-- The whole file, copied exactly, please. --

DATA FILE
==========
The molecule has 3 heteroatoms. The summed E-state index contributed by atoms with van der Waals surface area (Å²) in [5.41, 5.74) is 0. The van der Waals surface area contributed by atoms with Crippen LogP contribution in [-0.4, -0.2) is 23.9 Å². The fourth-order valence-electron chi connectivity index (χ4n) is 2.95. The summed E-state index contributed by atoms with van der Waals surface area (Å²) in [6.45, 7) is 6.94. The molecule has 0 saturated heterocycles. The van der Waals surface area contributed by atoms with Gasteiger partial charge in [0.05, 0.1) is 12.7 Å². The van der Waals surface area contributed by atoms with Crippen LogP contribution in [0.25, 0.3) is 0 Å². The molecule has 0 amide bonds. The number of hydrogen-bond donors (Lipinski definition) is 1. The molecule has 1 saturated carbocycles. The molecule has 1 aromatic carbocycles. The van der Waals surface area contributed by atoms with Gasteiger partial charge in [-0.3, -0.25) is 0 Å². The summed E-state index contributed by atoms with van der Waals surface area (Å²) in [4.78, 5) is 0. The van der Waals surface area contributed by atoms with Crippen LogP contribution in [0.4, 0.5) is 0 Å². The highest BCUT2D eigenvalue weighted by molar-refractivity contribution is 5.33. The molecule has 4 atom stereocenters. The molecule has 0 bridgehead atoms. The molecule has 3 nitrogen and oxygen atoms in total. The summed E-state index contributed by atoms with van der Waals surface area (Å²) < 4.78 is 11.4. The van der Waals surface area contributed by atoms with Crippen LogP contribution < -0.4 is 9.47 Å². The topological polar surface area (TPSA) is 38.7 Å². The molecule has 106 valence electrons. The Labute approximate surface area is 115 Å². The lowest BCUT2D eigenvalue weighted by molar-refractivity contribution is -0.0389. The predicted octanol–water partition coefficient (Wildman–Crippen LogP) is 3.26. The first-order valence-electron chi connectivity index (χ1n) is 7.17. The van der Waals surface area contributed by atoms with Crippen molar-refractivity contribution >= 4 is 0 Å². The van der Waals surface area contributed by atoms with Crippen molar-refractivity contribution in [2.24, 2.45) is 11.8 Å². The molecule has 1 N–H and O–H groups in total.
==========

The molecule has 3 heteroatoms. The summed E-state index contributed by atoms with van der Waals surface area (Å²) in [5.41, 5.74) is 0. The van der Waals surface area contributed by atoms with Crippen LogP contribution in [-0.4, -0.2) is 23.9 Å². The fourth-order valence-electron chi connectivity index (χ4n) is 2.95. The summed E-state index contributed by atoms with van der Waals surface area (Å²) in [6.45, 7) is 6.94. The molecule has 0 saturated heterocycles. The van der Waals surface area contributed by atoms with Gasteiger partial charge in [0.05, 0.1) is 12.7 Å². The van der Waals surface area contributed by atoms with Crippen LogP contribution in [0.25, 0.3) is 0 Å². The molecule has 0 amide bonds. The number of hydrogen-bond donors (Lipinski definition) is 1. The molecule has 1 saturated carbocycles. The molecule has 1 aromatic carbocycles. The van der Waals surface area contributed by atoms with Gasteiger partial charge in [-0.3, -0.25) is 0 Å². The summed E-state index contributed by atoms with van der Waals surface area (Å²) in [4.78, 5) is 0. The van der Waals surface area contributed by atoms with Crippen LogP contribution in [0.4, 0.5) is 0 Å². The highest BCUT2D eigenvalue weighted by molar-refractivity contribution is 5.33. The molecule has 4 atom stereocenters. The molecule has 0 bridgehead atoms. The molecule has 3 nitrogen and oxygen atoms in total. The summed E-state index contributed by atoms with van der Waals surface area (Å²) < 4.78 is 11.4. The van der Waals surface area contributed by atoms with Crippen LogP contribution < -0.4 is 9.47 Å². The topological polar surface area (TPSA) is 38.7 Å². The molecule has 106 valence electrons. The Labute approximate surface area is 115 Å². The lowest BCUT2D eigenvalue weighted by molar-refractivity contribution is -0.0389. The predicted octanol–water partition coefficient (Wildman–Crippen LogP) is 3.26. The first-order valence-electron chi connectivity index (χ1n) is 7.17. The van der Waals surface area contributed by atoms with Crippen molar-refractivity contribution >= 4 is 0 Å². The van der Waals surface area contributed by atoms with Crippen molar-refractivity contribution in [2.24, 2.45) is 11.8 Å². The molecule has 1 N–H and O–H groups in total.